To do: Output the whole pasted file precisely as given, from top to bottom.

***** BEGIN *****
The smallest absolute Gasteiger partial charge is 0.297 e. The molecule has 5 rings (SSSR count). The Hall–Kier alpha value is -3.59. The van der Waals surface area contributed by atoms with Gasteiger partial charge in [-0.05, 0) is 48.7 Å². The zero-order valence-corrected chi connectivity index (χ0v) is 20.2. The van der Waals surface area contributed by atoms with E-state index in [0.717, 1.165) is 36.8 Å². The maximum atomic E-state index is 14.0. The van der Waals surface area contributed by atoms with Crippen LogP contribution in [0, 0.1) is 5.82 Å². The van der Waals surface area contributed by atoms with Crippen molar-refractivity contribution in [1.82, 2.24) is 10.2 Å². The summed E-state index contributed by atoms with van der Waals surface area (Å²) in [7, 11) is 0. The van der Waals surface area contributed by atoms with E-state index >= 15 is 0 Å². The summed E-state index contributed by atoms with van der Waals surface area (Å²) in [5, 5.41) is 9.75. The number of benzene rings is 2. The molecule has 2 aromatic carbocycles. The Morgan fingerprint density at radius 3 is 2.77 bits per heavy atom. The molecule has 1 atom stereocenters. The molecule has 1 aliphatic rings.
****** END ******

The smallest absolute Gasteiger partial charge is 0.297 e. The molecule has 5 rings (SSSR count). The Hall–Kier alpha value is -3.59. The van der Waals surface area contributed by atoms with Gasteiger partial charge in [-0.05, 0) is 48.7 Å². The zero-order valence-corrected chi connectivity index (χ0v) is 20.2. The van der Waals surface area contributed by atoms with E-state index in [0.717, 1.165) is 36.8 Å². The maximum atomic E-state index is 14.0. The van der Waals surface area contributed by atoms with Crippen LogP contribution in [0, 0.1) is 5.82 Å². The van der Waals surface area contributed by atoms with Crippen molar-refractivity contribution in [1.82, 2.24) is 10.2 Å². The summed E-state index contributed by atoms with van der Waals surface area (Å²) in [7, 11) is 0. The van der Waals surface area contributed by atoms with E-state index >= 15 is 0 Å². The summed E-state index contributed by atoms with van der Waals surface area (Å²) in [5, 5.41) is 9.75. The number of benzene rings is 2. The molecule has 2 aromatic carbocycles. The Morgan fingerprint density at radius 3 is 2.77 bits per heavy atom. The molecule has 1 atom stereocenters. The molecule has 1 aliphatic rings.